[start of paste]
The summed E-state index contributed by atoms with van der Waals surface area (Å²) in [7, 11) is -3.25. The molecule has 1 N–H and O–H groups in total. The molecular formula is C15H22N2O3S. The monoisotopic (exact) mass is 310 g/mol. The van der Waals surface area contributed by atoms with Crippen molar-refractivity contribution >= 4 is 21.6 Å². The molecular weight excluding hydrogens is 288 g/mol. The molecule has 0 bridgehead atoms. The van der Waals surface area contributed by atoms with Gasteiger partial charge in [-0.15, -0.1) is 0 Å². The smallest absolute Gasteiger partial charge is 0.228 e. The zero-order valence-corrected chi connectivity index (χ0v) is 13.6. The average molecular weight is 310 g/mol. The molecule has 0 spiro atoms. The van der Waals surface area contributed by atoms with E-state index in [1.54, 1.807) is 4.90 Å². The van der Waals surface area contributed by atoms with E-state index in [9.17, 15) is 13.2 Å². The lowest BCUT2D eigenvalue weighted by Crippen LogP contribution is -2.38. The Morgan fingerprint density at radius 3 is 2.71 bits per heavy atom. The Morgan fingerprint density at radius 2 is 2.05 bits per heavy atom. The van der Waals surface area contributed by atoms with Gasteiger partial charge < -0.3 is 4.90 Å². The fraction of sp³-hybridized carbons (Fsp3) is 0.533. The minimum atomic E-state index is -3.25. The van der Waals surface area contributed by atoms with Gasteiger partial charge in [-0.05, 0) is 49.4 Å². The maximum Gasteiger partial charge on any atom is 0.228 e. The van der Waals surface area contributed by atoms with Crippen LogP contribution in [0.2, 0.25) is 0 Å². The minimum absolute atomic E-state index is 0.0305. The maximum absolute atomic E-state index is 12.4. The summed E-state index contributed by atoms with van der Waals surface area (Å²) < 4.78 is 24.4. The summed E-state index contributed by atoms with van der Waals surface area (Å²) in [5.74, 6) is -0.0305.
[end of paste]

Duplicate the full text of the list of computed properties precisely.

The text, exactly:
The summed E-state index contributed by atoms with van der Waals surface area (Å²) in [7, 11) is -3.25. The molecule has 1 N–H and O–H groups in total. The molecular formula is C15H22N2O3S. The monoisotopic (exact) mass is 310 g/mol. The van der Waals surface area contributed by atoms with Crippen molar-refractivity contribution >= 4 is 21.6 Å². The molecular weight excluding hydrogens is 288 g/mol. The molecule has 0 bridgehead atoms. The van der Waals surface area contributed by atoms with Gasteiger partial charge in [-0.15, -0.1) is 0 Å². The smallest absolute Gasteiger partial charge is 0.228 e. The zero-order valence-corrected chi connectivity index (χ0v) is 13.6. The average molecular weight is 310 g/mol. The molecule has 0 spiro atoms. The van der Waals surface area contributed by atoms with E-state index in [1.54, 1.807) is 4.90 Å². The van der Waals surface area contributed by atoms with E-state index in [9.17, 15) is 13.2 Å². The lowest BCUT2D eigenvalue weighted by Crippen LogP contribution is -2.38. The Morgan fingerprint density at radius 3 is 2.71 bits per heavy atom. The Morgan fingerprint density at radius 2 is 2.05 bits per heavy atom. The van der Waals surface area contributed by atoms with Gasteiger partial charge < -0.3 is 4.90 Å². The fraction of sp³-hybridized carbons (Fsp3) is 0.533. The minimum atomic E-state index is -3.25. The van der Waals surface area contributed by atoms with Gasteiger partial charge in [-0.05, 0) is 49.4 Å². The maximum Gasteiger partial charge on any atom is 0.228 e. The van der Waals surface area contributed by atoms with Crippen LogP contribution in [0.2, 0.25) is 0 Å². The minimum absolute atomic E-state index is 0.0305. The maximum absolute atomic E-state index is 12.4. The summed E-state index contributed by atoms with van der Waals surface area (Å²) < 4.78 is 24.4. The summed E-state index contributed by atoms with van der Waals surface area (Å²) in [5.74, 6) is -0.0305.